Dear Senator Hargrove and Representatives Van de Wege and Tharinger:
We represent some 500 residents of the Olympic Peninsula, concerned about the impacts of climate change which are already affecting us all, and hoping to reduce our collective carbon footprint as much and as quickly as possible, as well as preparing for the impacts we cannot avoid.
In 2005 our legislators created a unique program to spur the development of solar energy industries here in Washington. Although it was slow to gain traction, it has become a success in the last five years, creating hundreds of jobs and supporting others during and after the recession. For every dollar that is spent in this program, two and a half dollars are injected into the economy and clean power is generated that does not rely on snowpack or fossil fuels.
While the legislature has been working on the next budget, a group of stakeholders has been crafting a replacement solar program that has a reduced and declining cost, while still providing some incentive. As a group many of whose members have ‘gone solar’ and many more of whom would like to, we ask for your continued support of solar in Washington; let’s not lose the economic development and environmental gains that we have made. The BPA Whitebook generation forecast predicts a significant reduction in power delivery in the coming years. We have a choice to either supplant that deficit by burning more carbon-based fuel or continuing to promote clean rooftop solar energy. There has been an intensified effort by the energy sector to limit or stifle the expansion of solar power. Climate-denying groups such as ALEC have provided legislators and utility managers with data and a narrative to convince them that solar power co-generators are costing their other non-solar rate payers more money, and some utilities are using that argument to impose fees on individuals with solar installations. The truth is that supplanting the grid with clean power reduces the need to build more costly infrastructure and burn dirty fuel. Those are the costs that drive rate increases, not solar. Moreover, there are significant externalized environmental costs which are borne by taxpayers and should not be ignored. Supporting solar power makes financial, technical and moral sense. We urge you to consider these factors and think of the future, moving toward a sustainable vision we can all live with.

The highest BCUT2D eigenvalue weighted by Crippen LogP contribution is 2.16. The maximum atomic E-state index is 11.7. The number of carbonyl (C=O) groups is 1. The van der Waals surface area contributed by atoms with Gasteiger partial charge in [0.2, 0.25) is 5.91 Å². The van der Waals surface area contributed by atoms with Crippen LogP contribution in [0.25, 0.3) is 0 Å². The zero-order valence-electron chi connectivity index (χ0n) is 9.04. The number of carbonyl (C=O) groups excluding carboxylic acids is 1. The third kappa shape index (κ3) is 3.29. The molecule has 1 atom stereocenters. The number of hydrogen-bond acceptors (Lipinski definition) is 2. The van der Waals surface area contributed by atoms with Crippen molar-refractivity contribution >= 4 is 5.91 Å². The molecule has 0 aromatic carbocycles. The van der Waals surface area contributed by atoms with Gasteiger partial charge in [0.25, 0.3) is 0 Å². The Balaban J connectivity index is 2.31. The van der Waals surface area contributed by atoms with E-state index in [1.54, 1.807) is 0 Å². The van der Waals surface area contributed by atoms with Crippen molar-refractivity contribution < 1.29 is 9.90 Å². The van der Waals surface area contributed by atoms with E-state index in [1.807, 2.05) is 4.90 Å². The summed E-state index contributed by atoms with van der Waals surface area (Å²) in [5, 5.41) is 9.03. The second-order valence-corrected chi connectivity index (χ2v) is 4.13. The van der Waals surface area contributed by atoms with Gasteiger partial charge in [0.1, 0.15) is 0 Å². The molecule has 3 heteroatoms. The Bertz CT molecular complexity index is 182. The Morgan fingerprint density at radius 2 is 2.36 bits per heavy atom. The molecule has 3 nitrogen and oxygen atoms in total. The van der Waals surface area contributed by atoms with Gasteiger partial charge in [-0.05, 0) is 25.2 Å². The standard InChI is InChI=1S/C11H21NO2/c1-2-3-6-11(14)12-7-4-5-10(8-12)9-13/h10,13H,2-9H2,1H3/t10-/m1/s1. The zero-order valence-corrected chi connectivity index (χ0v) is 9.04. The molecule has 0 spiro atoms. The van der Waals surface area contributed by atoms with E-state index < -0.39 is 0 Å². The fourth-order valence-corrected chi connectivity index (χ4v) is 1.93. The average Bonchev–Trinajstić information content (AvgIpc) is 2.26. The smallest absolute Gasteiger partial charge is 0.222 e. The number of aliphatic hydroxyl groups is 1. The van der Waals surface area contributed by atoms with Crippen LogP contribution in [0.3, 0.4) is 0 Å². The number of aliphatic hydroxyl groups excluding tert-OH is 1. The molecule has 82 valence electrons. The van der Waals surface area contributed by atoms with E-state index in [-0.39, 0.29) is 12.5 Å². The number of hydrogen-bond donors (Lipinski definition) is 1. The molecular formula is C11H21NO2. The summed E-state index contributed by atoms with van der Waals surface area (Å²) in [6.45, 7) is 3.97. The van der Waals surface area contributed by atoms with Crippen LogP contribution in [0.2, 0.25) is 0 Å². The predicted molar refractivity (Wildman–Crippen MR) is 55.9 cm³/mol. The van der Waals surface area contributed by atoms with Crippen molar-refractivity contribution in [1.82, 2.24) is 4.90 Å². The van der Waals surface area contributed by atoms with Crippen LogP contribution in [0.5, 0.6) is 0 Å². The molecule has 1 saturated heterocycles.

Brian Grad and Ed Chadd, on behalf of